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The rates of pilin antigenic variation (Av) of two strains of Neisseria meningitidis were determined using an unbiased DNA sequencing assay. Strain MC58 underwent pilin Av at a rate similar to that of N. gonorrhoeae strain MS11 but lower than that of N. gonorrhoeae strain FA1090. Pilin Av was undetectable in strain FAM18.
Neisseria meningitidis is a Gram-negative diplococcus that colonizes the nasopharynx of approximately 5 to 10% of the population and is usually nonpathogenic but can occasionally enter the bloodstream to cause septicemia and can eventually spread to the meninges, causing meningitis (15). Approximately 500,000 cases of meningococcal meningitis occur every year, with nearly 10% resulting in fatality (2).
Type IV pili (TFP) are long filamentous structures protruding from the bacterial surface and are required for adherence of N. meningitidis to host cells (7). As with the TFP of the closely related pathogen Neisseria gonorrhoeae, the pili are able to undergo antigenic variation (Av). In N. gonorrhoeae, pilin Av occurs as a result of recombination between one of the multiple silent pilS copies and the expressed pilin gene (pilE). The pilS copies share significant regions of homology with pilE yet lack a promoter or ribosome-binding site and the initial 5′ coding sequence. Pilin Av relies on RecA and the RecF-like recombination pathway to catalyze gene conversion, resulting in an altered pilE sequence, carrying part of the pilS donor, and the original unaltered pilS sequence (8, 9).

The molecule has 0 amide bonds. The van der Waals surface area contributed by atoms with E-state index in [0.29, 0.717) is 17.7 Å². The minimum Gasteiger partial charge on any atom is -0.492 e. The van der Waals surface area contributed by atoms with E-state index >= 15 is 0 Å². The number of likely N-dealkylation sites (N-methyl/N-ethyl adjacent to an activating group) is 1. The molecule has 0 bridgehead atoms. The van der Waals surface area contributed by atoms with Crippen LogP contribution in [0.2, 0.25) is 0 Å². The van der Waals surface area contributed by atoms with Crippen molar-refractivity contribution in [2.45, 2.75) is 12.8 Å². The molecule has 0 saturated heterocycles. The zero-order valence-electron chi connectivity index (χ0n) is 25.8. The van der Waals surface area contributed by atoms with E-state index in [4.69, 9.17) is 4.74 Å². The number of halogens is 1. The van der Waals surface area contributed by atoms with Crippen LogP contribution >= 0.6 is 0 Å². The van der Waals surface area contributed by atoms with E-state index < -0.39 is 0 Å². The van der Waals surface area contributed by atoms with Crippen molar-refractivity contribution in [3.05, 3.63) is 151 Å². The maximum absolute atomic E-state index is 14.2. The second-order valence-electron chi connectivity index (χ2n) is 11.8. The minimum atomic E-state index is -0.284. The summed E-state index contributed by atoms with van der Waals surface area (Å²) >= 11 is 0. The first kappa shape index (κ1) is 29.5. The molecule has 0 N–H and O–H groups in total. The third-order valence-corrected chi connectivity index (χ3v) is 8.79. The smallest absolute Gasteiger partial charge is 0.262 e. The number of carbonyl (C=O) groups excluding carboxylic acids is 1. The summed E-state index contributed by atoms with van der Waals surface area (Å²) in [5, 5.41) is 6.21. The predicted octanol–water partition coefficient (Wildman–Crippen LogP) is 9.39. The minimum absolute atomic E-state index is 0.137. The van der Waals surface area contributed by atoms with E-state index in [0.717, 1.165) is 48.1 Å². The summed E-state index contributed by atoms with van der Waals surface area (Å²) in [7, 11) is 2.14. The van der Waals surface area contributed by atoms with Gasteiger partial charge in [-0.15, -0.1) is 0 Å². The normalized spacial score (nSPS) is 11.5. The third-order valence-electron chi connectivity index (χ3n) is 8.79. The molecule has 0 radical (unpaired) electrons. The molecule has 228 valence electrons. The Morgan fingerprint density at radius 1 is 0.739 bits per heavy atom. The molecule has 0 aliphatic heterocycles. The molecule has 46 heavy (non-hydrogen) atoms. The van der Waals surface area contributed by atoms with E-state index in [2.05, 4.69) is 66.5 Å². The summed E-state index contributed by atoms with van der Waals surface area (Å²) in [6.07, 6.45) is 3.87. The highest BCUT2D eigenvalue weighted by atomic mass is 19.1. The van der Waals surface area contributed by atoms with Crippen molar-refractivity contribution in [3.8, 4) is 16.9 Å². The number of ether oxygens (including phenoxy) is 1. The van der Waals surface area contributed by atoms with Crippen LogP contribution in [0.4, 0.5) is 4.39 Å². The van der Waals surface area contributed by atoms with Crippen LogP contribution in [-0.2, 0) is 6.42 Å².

While the frequency of pilin Av has been measured in N. gonorrhoeae (5, 10, 12), this process has never been quantified in N. meningitidis. Two sequenced strains were picked to measure pilin Av: serogroup B strain MC58 (sequence type [ST-32] complex), isolated from an invasive infection (14), and serogroup C strain FAM18 (ST-11 complex), which was isolated from a patient with septicemia (1). In both strains, the native recA gene was replaced with the very highly conserved N. gonorrhoeae recA6 construct, which allows regulation of expression with IPTG (isopropyl-β-d-thiogalactopyranoside) (17). recA6 strains are RecA+ when grown with IPTG but are RecA− when grown without IPTG (17). These phenotypes were confirmed by measuring the UV sensitivities and DNA transformation competence levels of both strains with or without IPTG, and both strains were shown to be piliated by transmission electron microscopy (data not shown). Bacteria were grown at 37°C with 5% CO2 on gonococcal medium base (GCB; Difco) plus Kellogg supplements I and II (11).